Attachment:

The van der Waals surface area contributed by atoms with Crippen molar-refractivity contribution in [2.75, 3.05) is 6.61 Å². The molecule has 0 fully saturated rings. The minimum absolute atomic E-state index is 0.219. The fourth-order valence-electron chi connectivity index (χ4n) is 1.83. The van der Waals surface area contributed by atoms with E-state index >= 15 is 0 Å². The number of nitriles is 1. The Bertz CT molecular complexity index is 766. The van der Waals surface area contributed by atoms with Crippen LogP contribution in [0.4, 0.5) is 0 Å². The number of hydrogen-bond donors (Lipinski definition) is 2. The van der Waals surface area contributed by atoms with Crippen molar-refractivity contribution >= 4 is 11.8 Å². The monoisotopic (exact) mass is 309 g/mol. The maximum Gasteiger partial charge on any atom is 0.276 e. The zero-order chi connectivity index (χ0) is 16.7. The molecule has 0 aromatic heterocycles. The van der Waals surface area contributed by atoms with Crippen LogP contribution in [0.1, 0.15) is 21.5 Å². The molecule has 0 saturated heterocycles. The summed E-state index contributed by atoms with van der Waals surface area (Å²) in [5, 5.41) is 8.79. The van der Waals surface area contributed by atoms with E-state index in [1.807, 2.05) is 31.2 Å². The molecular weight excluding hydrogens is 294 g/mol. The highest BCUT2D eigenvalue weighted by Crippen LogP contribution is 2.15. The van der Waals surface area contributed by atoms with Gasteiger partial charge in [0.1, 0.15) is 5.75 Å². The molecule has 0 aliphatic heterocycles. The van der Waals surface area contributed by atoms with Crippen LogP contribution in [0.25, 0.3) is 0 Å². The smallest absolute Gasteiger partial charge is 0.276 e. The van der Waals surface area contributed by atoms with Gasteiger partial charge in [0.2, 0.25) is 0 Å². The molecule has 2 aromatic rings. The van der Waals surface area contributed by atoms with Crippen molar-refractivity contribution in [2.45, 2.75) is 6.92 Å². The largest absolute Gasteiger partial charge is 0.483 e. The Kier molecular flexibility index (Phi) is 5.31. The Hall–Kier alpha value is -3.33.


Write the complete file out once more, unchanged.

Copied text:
The van der Waals surface area contributed by atoms with Crippen molar-refractivity contribution in [2.75, 3.05) is 6.61 Å². The molecule has 0 fully saturated rings. The minimum absolute atomic E-state index is 0.219. The fourth-order valence-electron chi connectivity index (χ4n) is 1.83. The van der Waals surface area contributed by atoms with E-state index >= 15 is 0 Å². The number of nitriles is 1. The Bertz CT molecular complexity index is 766. The van der Waals surface area contributed by atoms with Crippen LogP contribution in [0.4, 0.5) is 0 Å². The number of hydrogen-bond donors (Lipinski definition) is 2. The van der Waals surface area contributed by atoms with Crippen molar-refractivity contribution >= 4 is 11.8 Å². The monoisotopic (exact) mass is 309 g/mol. The maximum Gasteiger partial charge on any atom is 0.276 e. The zero-order chi connectivity index (χ0) is 16.7. The molecule has 0 aromatic heterocycles. The van der Waals surface area contributed by atoms with Crippen LogP contribution in [0.1, 0.15) is 21.5 Å². The molecule has 0 saturated heterocycles. The summed E-state index contributed by atoms with van der Waals surface area (Å²) in [5, 5.41) is 8.79. The van der Waals surface area contributed by atoms with E-state index in [1.807, 2.05) is 31.2 Å². The molecular weight excluding hydrogens is 294 g/mol. The highest BCUT2D eigenvalue weighted by Crippen LogP contribution is 2.15. The van der Waals surface area contributed by atoms with Gasteiger partial charge in [0.1, 0.15) is 5.75 Å². The molecule has 0 aliphatic heterocycles. The van der Waals surface area contributed by atoms with Crippen LogP contribution in [0.25, 0.3) is 0 Å². The smallest absolute Gasteiger partial charge is 0.276 e. The van der Waals surface area contributed by atoms with Gasteiger partial charge in [0.2, 0.25) is 0 Å². The molecule has 2 aromatic rings. The van der Waals surface area contributed by atoms with Crippen molar-refractivity contribution in [2.45, 2.75) is 6.92 Å². The largest absolute Gasteiger partial charge is 0.483 e. The Kier molecular flexibility index (Phi) is 5.31. The Hall–Kier alpha value is -3.33.